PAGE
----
It is for this reason that in a matter so important to so large a class of citizens, which necessarily includes numerous members of this House—at least it is believed that there are many of your Lordships who are property owners—who fall within this category, some relief is suggested. With the projected 2s. contribution coming due on July 1, it would mean that a further heavy burden will fall on the property owners who, it may well be, should be given some relief. It may he, of course, that some relief, in this respect, is in contemplation. Because it is so inescapably connected with the parent Act and with the announcements made by the noble and learned Lord Chancellor at different times as to the intention of giving information to the House, I hope that at some stage in the progress of this Bill it may be possible to throw some light on that point, and I earnestly hope that some prospect may be held out of a reduction in the contribution which would otherwise become due from property owners.
§ VISCOUNT HAILSHAM
My Lords, I do not rise to object to the Second Reading of this Bill, but to call attention to what I think is a very serious defect in the War Damage Act, which has not been corrected, but which in fact has been aggravated, by this Bill. As your Lordships are aware, the bulk of urban property in this country, both residential and business, is held on what are called ground leases, and those ground leases have in many cases been granted or changed hands for a substantial premium. Both the tenant and the landlord are compelled to pay a contribution under the War Damage Act by way of insurance. When the property is damaged, your Lordships are aware that, under the original Act, the tenant has a right to intimate to his landlord that he must disclaim his lease, because the cost of repair would be too heavy, and the landlord has the right to give a counter-notice to say that he will undertake the repair; but, if he does not give that counter-notice, the lease is surrendered and the landlord acquires the property 488 freed from the leasehold interest. Under the War Damage Act, and under this Bill, if the War Damage Commission decide there is a total loss, the tenant and the landlord divide the compensation in proportion to their respective interests in the property, which is as it should be; but if the Commission decide that there is not a total loss—in other words, that the property is worth repairing—then the War Damage Commission pay the cost of repairing the house and the landlord gets the building freed from the tenant's interest, while the tenant loses the value of his lease, the landlord making a profit in proportion to the value of the tenant's lease. I think that that is a flagrant injustice.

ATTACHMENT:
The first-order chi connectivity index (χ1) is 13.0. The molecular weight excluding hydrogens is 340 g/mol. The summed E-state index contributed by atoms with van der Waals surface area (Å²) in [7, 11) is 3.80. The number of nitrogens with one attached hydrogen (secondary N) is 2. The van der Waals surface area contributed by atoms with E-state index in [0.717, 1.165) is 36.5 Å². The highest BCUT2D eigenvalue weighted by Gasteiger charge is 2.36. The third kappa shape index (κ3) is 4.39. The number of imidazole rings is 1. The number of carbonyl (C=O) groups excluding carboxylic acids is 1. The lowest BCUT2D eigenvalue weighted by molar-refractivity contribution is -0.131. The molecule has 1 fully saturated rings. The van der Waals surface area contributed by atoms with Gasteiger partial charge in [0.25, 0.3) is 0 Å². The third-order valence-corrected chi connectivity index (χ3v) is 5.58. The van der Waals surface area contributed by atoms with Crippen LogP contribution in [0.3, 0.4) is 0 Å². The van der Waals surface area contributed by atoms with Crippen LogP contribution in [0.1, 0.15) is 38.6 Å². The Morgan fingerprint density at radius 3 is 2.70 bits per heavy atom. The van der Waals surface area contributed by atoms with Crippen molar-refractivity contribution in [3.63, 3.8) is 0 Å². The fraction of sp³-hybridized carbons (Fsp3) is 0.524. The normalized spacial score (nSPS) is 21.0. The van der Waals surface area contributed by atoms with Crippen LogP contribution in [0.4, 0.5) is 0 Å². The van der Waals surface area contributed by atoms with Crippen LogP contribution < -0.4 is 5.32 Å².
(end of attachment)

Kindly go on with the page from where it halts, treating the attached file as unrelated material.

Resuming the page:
I ought to tell your Lordships that I have a personal interest in this matter, because, unfortunately, my house was damaged. It cost me several thousand pounds when I acquired it, and it was worth several thousand pounds at the time when it was practically destroyed by enemy action. I surrendered the lease, and my landlord accepted the surrender. I filed my claim on the basis of the value of the leasehold interest at the time of the damage. If the Commission decide that the house has been totally destroyed, well and good; on the other hand, if the Commission decide that it is worth repairing—and I was advised by the architect that it was not possible to say whether it was worth repairing or not until extensive investigation had been made—then the landlord, I gather, has the cost of the repair borne by the Government, and keeps the house, freed from the lease, while the leaseholder loses the value of the leasehold and gets nothing. I do not think that that can be justified in fairness; I think that it is a serious defect in the legislation. I should like the noble and learned Lord Chancellor to be good enough to look into it, and to consult those advising him in order to see whether there cannot be some mitigation of that position; because, after all, the tenants and the landlords have both contributed, and they are both equally entitled to be compensated for war damage. That was the original intention of the Act, and it does not seem equitable to say that if a house has been totally destroyed that intention will be carried out, but that if the house is worth repairing the tenant will lose everything and the landlord will make a profit.